Canadian farmers and activists are launching a convoy protest across the country on July 23 to stand in solidarity with Dutch farmers who have been protesting against their government’s climate change policy since June.
Protests are set to take place simultaneously in several provinces, including Ontario, British Columbia, Alberta, and Saskatchewan, several social media posts show.
The protests are decentralized and held by residents in each province. The protests have received much feedback, and will likely be “well-attended,” according to Mark Friesen, founder of the Forum for Canadian Sovereignty and a co-organizer of the event in Saskatchewan.
“We’re talking about the livelihoods of a predominant number of people in this province of Saskatchewan; Alberta, Manitoba, and even in B.C. in the Lower Mainland, there’s a lot of farming there,” Friesen told The Epoch Times.
“It’s an issue I think that Canadians can really unite around; it’s an issue that our farmers are going to be negatively affected by, but it’s also an issue that just normal folks are going to be affected—just by the availability of good, healthy food.”
— 🇨🇦MarkFriesen🇨🇦 The Grizzly Patriot (@MarkFriesen08) July 19, 2022
In Ontario, six main convoy groups across the Greater Toronto Area will hit the road at 11 a.m. and rendezvous at Vaughan Mills. Another group in Ottawa will hold a rally at the Constitution Square building at 2 p.m.
In B.C., one group will hold a “World Wide Rally” at the Netherlands consulate in Vancouver, while another is heading to the Vancouver airport for an assembly. The convoy in Alberta will head north from Calgary, making multiple stops along the way to Husky. A Saskatchewan convoy will depart at noon from Moose Jaw to Regina.
Protest in the Netherlands
The fuse to the Dutch farmers’ protests was laid last year, when the coalition government proposed radical plans to cut livestock numbers in the country by 30 percent to meet nitrogen greenhouse gas emissions targets.
This proposal came after the highest Dutch administrative court found in 2019 that the country has been breaching European Union (EU) laws for not reducing excessive emissions of nitrogen, which it said was harmful to plants and animals in some natural environments.
The EU climate change policy aims to achieve the United Nations’ 2015 Paris Agreement target of curbing the rise of global temperature by cutting greenhouse gas emissions. The Agreement is considered a vital part of the U.N. Agenda 2030 for sustainable development.
In particular, the Dutch government has pointed to livestock that produce manure, which, when mixed with urine, creates ammonia that heavily contributes to what it called a “nitrogen crisis.”
On June 10, the Dutch government issued a national and area-specific plan for curbing nitrogen greenhouse gas emissions, with some parts of the country required to slash those emissions by 70 or even 95 percent. It openly acknowledged that “there is not a future for all [Dutch] farmers within [this] approach,” as reported by the U.S. Department of Agriculture’s Foreign Agriculture Service.
Christianne van der Wal, the Dutch minister of nature and nitrogen policy, also said that there is a possibility that the government will expropriate land from farmers who don’t comply, reported the Dutch broadcaster NOS Nieuws.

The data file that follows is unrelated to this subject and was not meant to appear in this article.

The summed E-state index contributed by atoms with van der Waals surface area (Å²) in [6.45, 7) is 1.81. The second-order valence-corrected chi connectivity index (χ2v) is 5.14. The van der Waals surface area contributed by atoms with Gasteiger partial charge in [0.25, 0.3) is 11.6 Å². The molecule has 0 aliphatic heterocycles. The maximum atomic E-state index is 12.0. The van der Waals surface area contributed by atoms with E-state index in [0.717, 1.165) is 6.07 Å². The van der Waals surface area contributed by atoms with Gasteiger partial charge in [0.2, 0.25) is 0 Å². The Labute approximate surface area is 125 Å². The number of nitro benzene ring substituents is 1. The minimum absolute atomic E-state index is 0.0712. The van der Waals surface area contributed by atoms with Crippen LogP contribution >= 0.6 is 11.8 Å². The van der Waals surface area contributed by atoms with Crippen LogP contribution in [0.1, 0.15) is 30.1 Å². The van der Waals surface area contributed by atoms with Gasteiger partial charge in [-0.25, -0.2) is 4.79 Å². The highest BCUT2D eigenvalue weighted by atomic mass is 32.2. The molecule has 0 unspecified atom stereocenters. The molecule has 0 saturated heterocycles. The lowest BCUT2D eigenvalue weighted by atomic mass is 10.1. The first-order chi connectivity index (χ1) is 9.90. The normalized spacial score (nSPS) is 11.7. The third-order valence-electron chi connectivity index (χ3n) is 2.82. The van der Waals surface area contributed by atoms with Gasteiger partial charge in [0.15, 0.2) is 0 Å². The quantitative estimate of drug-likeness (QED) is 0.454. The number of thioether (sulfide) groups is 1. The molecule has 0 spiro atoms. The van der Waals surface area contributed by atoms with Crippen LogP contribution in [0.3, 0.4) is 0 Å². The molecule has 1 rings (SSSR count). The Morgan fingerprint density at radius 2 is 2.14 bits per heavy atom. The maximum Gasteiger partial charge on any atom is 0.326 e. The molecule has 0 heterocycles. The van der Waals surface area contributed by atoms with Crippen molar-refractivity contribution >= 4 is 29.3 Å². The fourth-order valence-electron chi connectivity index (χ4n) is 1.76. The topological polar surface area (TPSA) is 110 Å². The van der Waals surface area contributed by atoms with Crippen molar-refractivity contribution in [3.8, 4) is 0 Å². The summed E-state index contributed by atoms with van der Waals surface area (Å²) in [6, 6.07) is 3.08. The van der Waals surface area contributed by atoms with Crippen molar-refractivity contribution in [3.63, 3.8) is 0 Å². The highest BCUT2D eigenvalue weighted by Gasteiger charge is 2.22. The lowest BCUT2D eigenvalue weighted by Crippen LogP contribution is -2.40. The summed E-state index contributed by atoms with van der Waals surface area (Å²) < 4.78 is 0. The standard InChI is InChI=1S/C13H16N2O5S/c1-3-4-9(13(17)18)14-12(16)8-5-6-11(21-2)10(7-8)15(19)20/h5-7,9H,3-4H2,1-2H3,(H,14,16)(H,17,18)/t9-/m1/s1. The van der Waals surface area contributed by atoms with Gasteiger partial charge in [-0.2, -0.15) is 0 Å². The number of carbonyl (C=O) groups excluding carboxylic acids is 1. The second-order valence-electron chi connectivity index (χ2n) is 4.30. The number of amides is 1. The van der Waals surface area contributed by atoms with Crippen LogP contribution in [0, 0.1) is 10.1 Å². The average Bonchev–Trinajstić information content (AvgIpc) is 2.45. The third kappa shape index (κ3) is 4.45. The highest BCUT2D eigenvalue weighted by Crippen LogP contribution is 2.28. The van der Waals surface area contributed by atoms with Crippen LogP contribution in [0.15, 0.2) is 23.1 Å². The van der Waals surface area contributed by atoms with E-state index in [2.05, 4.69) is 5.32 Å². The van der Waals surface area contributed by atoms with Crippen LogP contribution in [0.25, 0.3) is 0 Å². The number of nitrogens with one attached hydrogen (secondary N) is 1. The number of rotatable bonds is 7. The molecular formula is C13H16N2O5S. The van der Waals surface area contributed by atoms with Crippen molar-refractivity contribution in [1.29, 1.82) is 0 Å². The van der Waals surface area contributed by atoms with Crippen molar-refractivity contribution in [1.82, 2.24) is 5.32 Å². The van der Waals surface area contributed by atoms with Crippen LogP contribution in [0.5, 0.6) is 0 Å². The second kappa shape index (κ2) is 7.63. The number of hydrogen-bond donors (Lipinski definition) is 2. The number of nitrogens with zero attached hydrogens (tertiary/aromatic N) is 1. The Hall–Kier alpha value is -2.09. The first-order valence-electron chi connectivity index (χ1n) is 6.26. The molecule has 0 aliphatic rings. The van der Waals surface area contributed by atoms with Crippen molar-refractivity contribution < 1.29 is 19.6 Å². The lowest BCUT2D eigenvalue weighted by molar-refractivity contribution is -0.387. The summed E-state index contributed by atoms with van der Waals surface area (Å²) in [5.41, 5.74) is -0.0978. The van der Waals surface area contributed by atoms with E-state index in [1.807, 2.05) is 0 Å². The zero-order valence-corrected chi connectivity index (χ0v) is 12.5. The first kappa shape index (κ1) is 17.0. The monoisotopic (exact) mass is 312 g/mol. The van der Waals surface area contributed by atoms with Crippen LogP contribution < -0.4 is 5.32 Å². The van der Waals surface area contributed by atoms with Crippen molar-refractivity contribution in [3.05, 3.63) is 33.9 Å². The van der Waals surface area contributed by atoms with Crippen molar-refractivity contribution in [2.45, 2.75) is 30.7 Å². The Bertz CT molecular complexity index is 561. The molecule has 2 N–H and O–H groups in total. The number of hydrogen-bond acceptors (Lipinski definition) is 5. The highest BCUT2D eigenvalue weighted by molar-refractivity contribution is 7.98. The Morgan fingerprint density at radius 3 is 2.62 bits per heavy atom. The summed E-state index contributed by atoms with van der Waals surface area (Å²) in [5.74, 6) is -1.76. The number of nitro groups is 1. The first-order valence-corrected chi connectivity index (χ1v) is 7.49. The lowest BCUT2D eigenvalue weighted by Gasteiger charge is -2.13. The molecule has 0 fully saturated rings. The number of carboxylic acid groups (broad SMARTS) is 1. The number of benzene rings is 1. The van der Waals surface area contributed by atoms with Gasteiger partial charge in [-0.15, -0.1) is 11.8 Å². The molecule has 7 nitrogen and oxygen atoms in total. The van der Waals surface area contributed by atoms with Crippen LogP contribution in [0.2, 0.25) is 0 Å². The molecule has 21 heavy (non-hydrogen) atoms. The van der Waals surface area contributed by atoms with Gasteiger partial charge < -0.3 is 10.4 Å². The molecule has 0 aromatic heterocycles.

With the Netherlands being the world’s fifth exporter of food, the proposal will not only hit farmers in the country, but likely exasperate the current worldwide fertilizer and food shortages.
On June 24, United Nations Secretary-General Antonio Guterres warned that “there is a real risk that multiple famines will be declared in 2022,” adding that “2023 could be even worse.”
Impacts on Canadians
In the wake of the protests in the Netherlands, Friesen said he is “very concerned” about the localization of the U.N. Agenda 2030 in Canada, which he said will hurt farmers in the country.
“What we’re doing in terms of support for our Canadian farmers is a little bit preemptive. It’s a little bit to say, ‘We’re paying attention. We’re watching what’s happening in the Netherlands. Don’t do it here,’” Friesen said.
He pointed to a recent policy that made it mandatory for poultry and livestock owners and commingling site operators in B.C. to register for a Premises ID.
The Premises ID, which came into force on July 1, links poultry and livestock—including bees, doves, and llamas, among others—to specific geographic locations, according to the program’s website. The B.C. government said the Premises ID is used “to inform planning and response to animal disease events or natural disaster emergencies like floods or fires.”
But Friesen is not convinced, saying that it resonates with the Dutch government’s radical policy to comply with the U.N. Agenda.
“This speaks to the control mechanism that they want to put into place where now they’re expecting farmers and ranchers to identify every single animal they have on their farm, on their premises, and ID each animal,” he said, adding that in the event of a bird flu or pandemic, the government will know “who to contact, how many animals they have, and … how many need to be culled.”
The Epoch Times reached out to the B.C. Premises ID Program for comment but didn’t hear back by publication time.
Nathan Worcester contributed to this article.